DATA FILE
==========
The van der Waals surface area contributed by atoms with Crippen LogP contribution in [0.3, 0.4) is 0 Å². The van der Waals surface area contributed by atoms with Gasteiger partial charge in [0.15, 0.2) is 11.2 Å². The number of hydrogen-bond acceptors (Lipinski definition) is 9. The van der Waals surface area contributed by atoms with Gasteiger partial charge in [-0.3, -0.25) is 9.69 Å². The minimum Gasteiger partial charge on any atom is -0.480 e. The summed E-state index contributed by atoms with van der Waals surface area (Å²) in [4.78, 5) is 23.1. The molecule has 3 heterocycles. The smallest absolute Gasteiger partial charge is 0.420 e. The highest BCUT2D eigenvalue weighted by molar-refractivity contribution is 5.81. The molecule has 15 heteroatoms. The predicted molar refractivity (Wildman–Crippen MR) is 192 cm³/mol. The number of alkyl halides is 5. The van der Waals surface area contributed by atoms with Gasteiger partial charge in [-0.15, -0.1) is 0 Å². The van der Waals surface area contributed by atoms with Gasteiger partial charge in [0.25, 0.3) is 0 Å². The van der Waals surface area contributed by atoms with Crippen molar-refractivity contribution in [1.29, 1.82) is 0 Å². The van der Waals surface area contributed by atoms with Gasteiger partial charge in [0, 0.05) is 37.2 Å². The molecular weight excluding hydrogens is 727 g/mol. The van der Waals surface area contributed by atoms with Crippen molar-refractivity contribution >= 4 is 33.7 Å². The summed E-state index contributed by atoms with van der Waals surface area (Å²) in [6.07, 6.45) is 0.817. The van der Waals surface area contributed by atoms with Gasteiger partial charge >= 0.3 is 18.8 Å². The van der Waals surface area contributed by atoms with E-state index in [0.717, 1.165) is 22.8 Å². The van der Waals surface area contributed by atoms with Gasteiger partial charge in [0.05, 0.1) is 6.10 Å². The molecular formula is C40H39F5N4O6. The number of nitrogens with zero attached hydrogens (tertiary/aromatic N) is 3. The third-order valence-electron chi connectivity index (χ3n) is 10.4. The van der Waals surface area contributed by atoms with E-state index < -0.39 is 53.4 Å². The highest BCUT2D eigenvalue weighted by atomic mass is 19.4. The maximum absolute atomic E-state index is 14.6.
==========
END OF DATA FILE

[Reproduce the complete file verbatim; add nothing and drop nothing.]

The van der Waals surface area contributed by atoms with Crippen LogP contribution in [0.3, 0.4) is 0 Å². The van der Waals surface area contributed by atoms with Gasteiger partial charge in [0.15, 0.2) is 11.2 Å². The number of hydrogen-bond acceptors (Lipinski definition) is 9. The van der Waals surface area contributed by atoms with Gasteiger partial charge in [-0.3, -0.25) is 9.69 Å². The minimum Gasteiger partial charge on any atom is -0.480 e. The summed E-state index contributed by atoms with van der Waals surface area (Å²) in [4.78, 5) is 23.1. The molecule has 3 heterocycles. The smallest absolute Gasteiger partial charge is 0.420 e. The highest BCUT2D eigenvalue weighted by molar-refractivity contribution is 5.81. The molecule has 15 heteroatoms. The predicted molar refractivity (Wildman–Crippen MR) is 192 cm³/mol. The number of alkyl halides is 5. The van der Waals surface area contributed by atoms with Gasteiger partial charge in [-0.15, -0.1) is 0 Å². The van der Waals surface area contributed by atoms with Gasteiger partial charge in [0.25, 0.3) is 0 Å². The van der Waals surface area contributed by atoms with Crippen molar-refractivity contribution in [1.29, 1.82) is 0 Å². The van der Waals surface area contributed by atoms with Gasteiger partial charge in [0, 0.05) is 37.2 Å². The molecular weight excluding hydrogens is 727 g/mol. The van der Waals surface area contributed by atoms with Crippen molar-refractivity contribution >= 4 is 33.7 Å². The summed E-state index contributed by atoms with van der Waals surface area (Å²) in [6.07, 6.45) is 0.817. The van der Waals surface area contributed by atoms with Gasteiger partial charge >= 0.3 is 18.8 Å². The van der Waals surface area contributed by atoms with E-state index in [0.717, 1.165) is 22.8 Å². The van der Waals surface area contributed by atoms with Gasteiger partial charge in [0.05, 0.1) is 6.10 Å². The molecular formula is C40H39F5N4O6. The number of nitrogens with zero attached hydrogens (tertiary/aromatic N) is 3. The third-order valence-electron chi connectivity index (χ3n) is 10.4. The van der Waals surface area contributed by atoms with E-state index < -0.39 is 53.4 Å². The highest BCUT2D eigenvalue weighted by atomic mass is 19.4. The maximum absolute atomic E-state index is 14.6.